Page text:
Learnings from DojoCon Belgium 2018

Last Saturday I attended DojoCon Belgium. Here, I got to meet lots of members of the Belgian CoderDojo community. I attended some very interesting talks and workshops and sampled some delicious Belgian snacks. I’d like to thank the CoderDojo Belgium community for inviting me and for their hospitality while I was there.

 

The event had a packed schedule, with almost thirty talks or workshops taking place throughout the day. I only wish I could have been in several places at once. However, I had to make some hard choices! 

I got to see two very interesting talks and to have conversations with a number of coaches (mentors), youth coaches and “cooks” (non-technical Dojo organiser, a sort of champion role). They shared the ways they use educational materials in Dojos and how the Foundation could better support their needs in future.

 

Controlling Chaos

Thierry Declerck’s talk on ‘Chaos Control’ and his detailed process for organising his Dojo to ensure it runs smoothly had many useful insights and ideas. Some of  these insights may inspire future updates to the Start a Dojo course. It also included possibly the largest number of Simpsons references I have ever seen in a conference presentation!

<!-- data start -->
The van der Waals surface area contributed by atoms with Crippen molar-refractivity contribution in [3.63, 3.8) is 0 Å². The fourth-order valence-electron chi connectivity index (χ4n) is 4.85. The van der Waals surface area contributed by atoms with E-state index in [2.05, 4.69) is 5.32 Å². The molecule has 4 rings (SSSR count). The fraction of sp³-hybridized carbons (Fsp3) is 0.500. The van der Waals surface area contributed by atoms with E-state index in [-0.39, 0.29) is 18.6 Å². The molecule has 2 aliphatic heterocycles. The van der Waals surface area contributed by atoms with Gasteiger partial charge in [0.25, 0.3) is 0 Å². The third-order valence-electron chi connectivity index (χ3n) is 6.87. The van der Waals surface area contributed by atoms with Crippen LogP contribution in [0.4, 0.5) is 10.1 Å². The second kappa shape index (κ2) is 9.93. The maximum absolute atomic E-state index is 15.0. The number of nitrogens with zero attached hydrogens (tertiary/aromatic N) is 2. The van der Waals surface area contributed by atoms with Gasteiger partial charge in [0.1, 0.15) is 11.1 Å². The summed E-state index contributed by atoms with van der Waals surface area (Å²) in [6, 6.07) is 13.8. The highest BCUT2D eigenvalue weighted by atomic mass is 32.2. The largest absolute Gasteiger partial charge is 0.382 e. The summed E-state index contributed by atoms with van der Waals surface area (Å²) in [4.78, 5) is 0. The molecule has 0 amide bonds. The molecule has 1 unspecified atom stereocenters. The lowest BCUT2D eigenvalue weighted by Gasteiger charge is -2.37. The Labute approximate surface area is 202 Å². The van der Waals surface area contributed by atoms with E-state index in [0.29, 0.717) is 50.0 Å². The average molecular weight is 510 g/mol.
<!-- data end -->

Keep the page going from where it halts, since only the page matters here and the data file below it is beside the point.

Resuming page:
An Van Laer, the CoderDojo Belgium Technical Administrator, gave a talk on how CoderDojo Belgium has developed a set of tools, templates and systems for their community of coaches to use in creating and running their Dojos. As someone who spends their days thinking about new tools, templates and systems to make the lives of CoderDojo volunteers everywhere easier, I found it very useful.

While walking around the conference, I spotted Maarten Magits delivering a summary of what the Belgian delegation had gotten up to at DojoCon in Kilkenny back in October. His talk looked very interesting and included a few slides that looked somewhat familiar from my own DojoCon presentation!

 

What I discussed

I also got to present to those attending the conference, talking about our new content site. I highlighted how it is available in over 25 languages. I noted that community members can help us translate educational projects by filling out the translation form to be supported by Nina, our dedicated translation manager. The Q&A afterward offered some great insights into how the Belgian community uses and shares educational content in their Dojos today, as well as ways the team here at the Foundation could better support them.

 

I would like to thank everyone involved in organising or attending the conference for making me feel welcome. In particular, thanks to the attendees at the two talks I mentioned above for switching the entire presentation and discussion to English because I was in the room!

As we move towards a future that will see many more national and regional DojoCons springing up around the world, I’m excited to see what each of our local volunteer communities can learn from each other.

 

Oh, and as in previous years, the snacks were delicious.

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